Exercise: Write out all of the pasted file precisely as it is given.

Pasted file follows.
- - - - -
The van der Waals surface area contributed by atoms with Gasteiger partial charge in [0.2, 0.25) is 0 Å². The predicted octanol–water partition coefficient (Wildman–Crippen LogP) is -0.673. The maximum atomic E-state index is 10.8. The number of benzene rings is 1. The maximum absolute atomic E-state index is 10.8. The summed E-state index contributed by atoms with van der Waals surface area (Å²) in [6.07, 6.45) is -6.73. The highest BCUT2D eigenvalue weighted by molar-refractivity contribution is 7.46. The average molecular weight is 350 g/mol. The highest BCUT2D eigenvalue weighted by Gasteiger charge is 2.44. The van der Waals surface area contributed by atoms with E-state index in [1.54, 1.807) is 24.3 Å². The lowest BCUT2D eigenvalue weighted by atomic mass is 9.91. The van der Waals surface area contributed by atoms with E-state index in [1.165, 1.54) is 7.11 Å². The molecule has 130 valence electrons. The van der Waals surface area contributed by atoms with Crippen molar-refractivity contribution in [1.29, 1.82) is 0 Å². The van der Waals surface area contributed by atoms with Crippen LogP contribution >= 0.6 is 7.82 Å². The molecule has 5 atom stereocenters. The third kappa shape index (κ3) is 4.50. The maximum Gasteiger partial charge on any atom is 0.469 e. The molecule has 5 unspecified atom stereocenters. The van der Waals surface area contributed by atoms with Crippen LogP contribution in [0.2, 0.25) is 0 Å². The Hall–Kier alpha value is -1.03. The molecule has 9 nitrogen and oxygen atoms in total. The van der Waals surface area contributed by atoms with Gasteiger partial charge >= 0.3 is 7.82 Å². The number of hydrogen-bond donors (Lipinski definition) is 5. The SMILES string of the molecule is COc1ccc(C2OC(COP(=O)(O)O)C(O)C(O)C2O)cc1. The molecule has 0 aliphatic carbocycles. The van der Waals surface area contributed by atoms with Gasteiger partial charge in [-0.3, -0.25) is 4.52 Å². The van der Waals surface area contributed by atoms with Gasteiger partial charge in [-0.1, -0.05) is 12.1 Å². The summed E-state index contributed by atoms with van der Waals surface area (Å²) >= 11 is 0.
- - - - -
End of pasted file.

The van der Waals surface area contributed by atoms with Gasteiger partial charge in [0.2, 0.25) is 0 Å². The predicted octanol–water partition coefficient (Wildman–Crippen LogP) is -0.673. The maximum atomic E-state index is 10.8. The number of benzene rings is 1. The maximum absolute atomic E-state index is 10.8. The summed E-state index contributed by atoms with van der Waals surface area (Å²) in [6.07, 6.45) is -6.73. The highest BCUT2D eigenvalue weighted by molar-refractivity contribution is 7.46. The average molecular weight is 350 g/mol. The highest BCUT2D eigenvalue weighted by Gasteiger charge is 2.44. The van der Waals surface area contributed by atoms with E-state index in [1.54, 1.807) is 24.3 Å². The lowest BCUT2D eigenvalue weighted by atomic mass is 9.91. The van der Waals surface area contributed by atoms with E-state index in [1.165, 1.54) is 7.11 Å². The molecule has 130 valence electrons. The van der Waals surface area contributed by atoms with Crippen molar-refractivity contribution in [1.29, 1.82) is 0 Å². The van der Waals surface area contributed by atoms with Crippen LogP contribution >= 0.6 is 7.82 Å². The molecule has 5 atom stereocenters. The third kappa shape index (κ3) is 4.50. The maximum Gasteiger partial charge on any atom is 0.469 e. The molecule has 5 unspecified atom stereocenters. The van der Waals surface area contributed by atoms with Crippen LogP contribution in [0.2, 0.25) is 0 Å². The Hall–Kier alpha value is -1.03. The molecule has 9 nitrogen and oxygen atoms in total. The van der Waals surface area contributed by atoms with Gasteiger partial charge >= 0.3 is 7.82 Å². The number of hydrogen-bond donors (Lipinski definition) is 5. The SMILES string of the molecule is COc1ccc(C2OC(COP(=O)(O)O)C(O)C(O)C2O)cc1. The molecule has 0 aliphatic carbocycles. The van der Waals surface area contributed by atoms with Gasteiger partial charge in [-0.3, -0.25) is 4.52 Å². The van der Waals surface area contributed by atoms with Gasteiger partial charge in [-0.1, -0.05) is 12.1 Å². The summed E-state index contributed by atoms with van der Waals surface area (Å²) >= 11 is 0.